The fuselage as you know it’s the part of the aircraft which holds the passengers or cargo, or both at the same time. The weight of this part is very important, The centre of gravity of an aircraft must be carefully analysed and studied. The centre of gravity is the point of reference from which an aircraft rotates laterally or vertically.
The shape of the fuselage is determined by the type of the aircraft: a supersonic aircraft will not have the same fuselage shape as a commercial plane. The supersonic ones have a slender body to avoid the drag created by the fuselage on high speeds.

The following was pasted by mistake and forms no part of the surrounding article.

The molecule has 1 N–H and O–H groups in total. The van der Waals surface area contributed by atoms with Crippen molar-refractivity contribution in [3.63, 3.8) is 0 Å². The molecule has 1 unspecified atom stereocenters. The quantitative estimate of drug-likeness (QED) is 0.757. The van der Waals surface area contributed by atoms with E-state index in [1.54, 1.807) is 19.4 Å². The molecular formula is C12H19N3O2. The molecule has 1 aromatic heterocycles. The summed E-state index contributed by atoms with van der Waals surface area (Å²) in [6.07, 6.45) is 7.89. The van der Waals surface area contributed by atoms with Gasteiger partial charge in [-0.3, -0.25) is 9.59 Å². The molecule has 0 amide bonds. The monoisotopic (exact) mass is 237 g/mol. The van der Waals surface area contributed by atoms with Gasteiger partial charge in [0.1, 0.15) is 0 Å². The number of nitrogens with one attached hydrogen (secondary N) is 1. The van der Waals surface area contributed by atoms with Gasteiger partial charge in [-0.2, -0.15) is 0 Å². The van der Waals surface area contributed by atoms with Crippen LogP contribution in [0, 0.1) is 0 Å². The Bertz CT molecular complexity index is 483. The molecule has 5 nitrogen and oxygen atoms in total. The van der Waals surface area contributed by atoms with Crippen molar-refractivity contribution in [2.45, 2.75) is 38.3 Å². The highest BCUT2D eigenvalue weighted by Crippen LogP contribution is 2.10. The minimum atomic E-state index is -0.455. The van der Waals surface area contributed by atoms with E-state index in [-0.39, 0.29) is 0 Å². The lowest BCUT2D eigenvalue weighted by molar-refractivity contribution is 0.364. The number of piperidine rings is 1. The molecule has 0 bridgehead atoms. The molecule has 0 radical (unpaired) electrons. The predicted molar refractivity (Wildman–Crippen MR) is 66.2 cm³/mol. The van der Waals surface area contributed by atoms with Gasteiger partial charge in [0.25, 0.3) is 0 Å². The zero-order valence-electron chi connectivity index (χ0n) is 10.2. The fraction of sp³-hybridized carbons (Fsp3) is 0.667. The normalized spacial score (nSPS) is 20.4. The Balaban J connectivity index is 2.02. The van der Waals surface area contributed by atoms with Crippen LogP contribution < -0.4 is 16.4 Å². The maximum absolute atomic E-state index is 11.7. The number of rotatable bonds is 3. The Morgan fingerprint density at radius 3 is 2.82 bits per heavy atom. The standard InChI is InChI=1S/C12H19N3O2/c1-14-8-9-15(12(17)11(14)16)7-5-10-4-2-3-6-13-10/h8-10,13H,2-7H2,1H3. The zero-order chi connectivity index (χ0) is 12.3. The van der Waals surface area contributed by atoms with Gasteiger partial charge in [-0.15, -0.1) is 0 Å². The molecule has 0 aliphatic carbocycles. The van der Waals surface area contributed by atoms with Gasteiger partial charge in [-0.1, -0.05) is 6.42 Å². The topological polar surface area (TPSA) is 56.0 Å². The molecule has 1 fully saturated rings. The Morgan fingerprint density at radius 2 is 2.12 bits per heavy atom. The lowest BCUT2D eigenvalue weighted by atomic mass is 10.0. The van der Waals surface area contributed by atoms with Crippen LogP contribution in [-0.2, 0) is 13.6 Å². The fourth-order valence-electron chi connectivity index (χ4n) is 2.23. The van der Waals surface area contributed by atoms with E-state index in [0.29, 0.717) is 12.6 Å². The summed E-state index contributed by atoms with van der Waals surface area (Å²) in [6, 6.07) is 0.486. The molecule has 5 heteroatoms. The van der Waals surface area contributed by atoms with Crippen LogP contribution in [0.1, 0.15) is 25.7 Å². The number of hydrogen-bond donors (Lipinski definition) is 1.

The fuselage (in commercial aircraft) is mainly divided in three different parts: the fuselage cockpit, the centre fuselage and rear fuselage.
In the cockpit is where the aircraft is controlled by the pilots. It is full of buttons, handlers and screens: they give the pilots information about what is happening in the moment on the aircraft. Most modern cockpits are enclosed after the September, 11 attacks, to avoid hijacking of the aircraft.
In the rear of the fuselage we usually find the vertical and horizontal stabilizer. The horizontal stabilizer is a fixed part of the aircraft that avoids it to rotate up and down. A part of the horizontal stabilizer can be moved and is called elevator and it’s the responsible of the position of the nose of the aircraft: pitching (up or down). It rotates along the centre of gravity as we said before. Here is a beautiful GIF that shows how it works: